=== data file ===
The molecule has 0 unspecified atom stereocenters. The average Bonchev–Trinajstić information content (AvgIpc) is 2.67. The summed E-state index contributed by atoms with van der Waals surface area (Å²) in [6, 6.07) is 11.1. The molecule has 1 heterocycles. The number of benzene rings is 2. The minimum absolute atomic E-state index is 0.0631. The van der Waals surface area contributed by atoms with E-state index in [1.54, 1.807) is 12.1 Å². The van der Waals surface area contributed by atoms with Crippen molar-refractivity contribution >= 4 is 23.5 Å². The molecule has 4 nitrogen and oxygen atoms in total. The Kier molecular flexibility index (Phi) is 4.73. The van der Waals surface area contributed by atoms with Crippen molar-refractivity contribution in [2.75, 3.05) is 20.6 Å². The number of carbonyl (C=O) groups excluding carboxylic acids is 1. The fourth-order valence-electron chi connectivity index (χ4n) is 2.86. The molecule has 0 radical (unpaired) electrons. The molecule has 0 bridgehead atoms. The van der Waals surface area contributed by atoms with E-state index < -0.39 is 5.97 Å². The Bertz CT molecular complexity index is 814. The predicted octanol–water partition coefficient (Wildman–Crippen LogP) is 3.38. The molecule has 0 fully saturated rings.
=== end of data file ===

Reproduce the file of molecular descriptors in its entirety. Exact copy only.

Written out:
The molecule has 0 unspecified atom stereocenters. The average Bonchev–Trinajstić information content (AvgIpc) is 2.67. The summed E-state index contributed by atoms with van der Waals surface area (Å²) in [6, 6.07) is 11.1. The molecule has 1 heterocycles. The number of benzene rings is 2. The minimum absolute atomic E-state index is 0.0631. The van der Waals surface area contributed by atoms with E-state index in [1.54, 1.807) is 12.1 Å². The van der Waals surface area contributed by atoms with Crippen molar-refractivity contribution >= 4 is 23.5 Å². The molecule has 4 nitrogen and oxygen atoms in total. The Kier molecular flexibility index (Phi) is 4.73. The van der Waals surface area contributed by atoms with Crippen molar-refractivity contribution in [2.75, 3.05) is 20.6 Å². The number of carbonyl (C=O) groups excluding carboxylic acids is 1. The fourth-order valence-electron chi connectivity index (χ4n) is 2.86. The molecule has 0 radical (unpaired) electrons. The molecule has 0 bridgehead atoms. The van der Waals surface area contributed by atoms with E-state index < -0.39 is 5.97 Å². The Bertz CT molecular complexity index is 814. The predicted octanol–water partition coefficient (Wildman–Crippen LogP) is 3.38. The molecule has 0 fully saturated rings.